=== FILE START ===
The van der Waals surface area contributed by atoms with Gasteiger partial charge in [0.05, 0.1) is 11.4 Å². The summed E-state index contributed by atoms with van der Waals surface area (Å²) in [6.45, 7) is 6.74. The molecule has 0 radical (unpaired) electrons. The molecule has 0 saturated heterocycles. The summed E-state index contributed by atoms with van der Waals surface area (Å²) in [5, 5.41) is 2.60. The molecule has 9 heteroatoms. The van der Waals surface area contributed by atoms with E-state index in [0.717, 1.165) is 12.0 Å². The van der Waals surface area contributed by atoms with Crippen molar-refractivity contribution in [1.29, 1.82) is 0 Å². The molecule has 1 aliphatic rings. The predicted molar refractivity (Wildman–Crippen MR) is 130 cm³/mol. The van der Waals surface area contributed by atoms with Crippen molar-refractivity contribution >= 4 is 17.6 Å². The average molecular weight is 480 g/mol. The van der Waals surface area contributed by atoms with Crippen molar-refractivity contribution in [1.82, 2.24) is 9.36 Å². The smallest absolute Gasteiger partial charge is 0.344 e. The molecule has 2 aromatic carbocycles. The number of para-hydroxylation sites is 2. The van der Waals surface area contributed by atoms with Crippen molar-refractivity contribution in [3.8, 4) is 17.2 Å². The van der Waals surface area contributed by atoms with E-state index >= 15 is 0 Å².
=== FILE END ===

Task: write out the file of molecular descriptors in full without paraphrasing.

The van der Waals surface area contributed by atoms with Gasteiger partial charge in [0.05, 0.1) is 11.4 Å². The summed E-state index contributed by atoms with van der Waals surface area (Å²) in [6.45, 7) is 6.74. The molecule has 0 radical (unpaired) electrons. The molecule has 0 saturated heterocycles. The summed E-state index contributed by atoms with van der Waals surface area (Å²) in [5, 5.41) is 2.60. The molecule has 9 heteroatoms. The van der Waals surface area contributed by atoms with E-state index in [0.717, 1.165) is 12.0 Å². The van der Waals surface area contributed by atoms with Crippen molar-refractivity contribution in [1.29, 1.82) is 0 Å². The molecule has 1 aliphatic rings. The predicted molar refractivity (Wildman–Crippen MR) is 130 cm³/mol. The van der Waals surface area contributed by atoms with Crippen molar-refractivity contribution >= 4 is 17.6 Å². The average molecular weight is 480 g/mol. The van der Waals surface area contributed by atoms with Crippen molar-refractivity contribution in [1.82, 2.24) is 9.36 Å². The smallest absolute Gasteiger partial charge is 0.344 e. The molecule has 2 aromatic carbocycles. The number of para-hydroxylation sites is 2. The van der Waals surface area contributed by atoms with Crippen molar-refractivity contribution in [3.8, 4) is 17.2 Å². The van der Waals surface area contributed by atoms with E-state index >= 15 is 0 Å².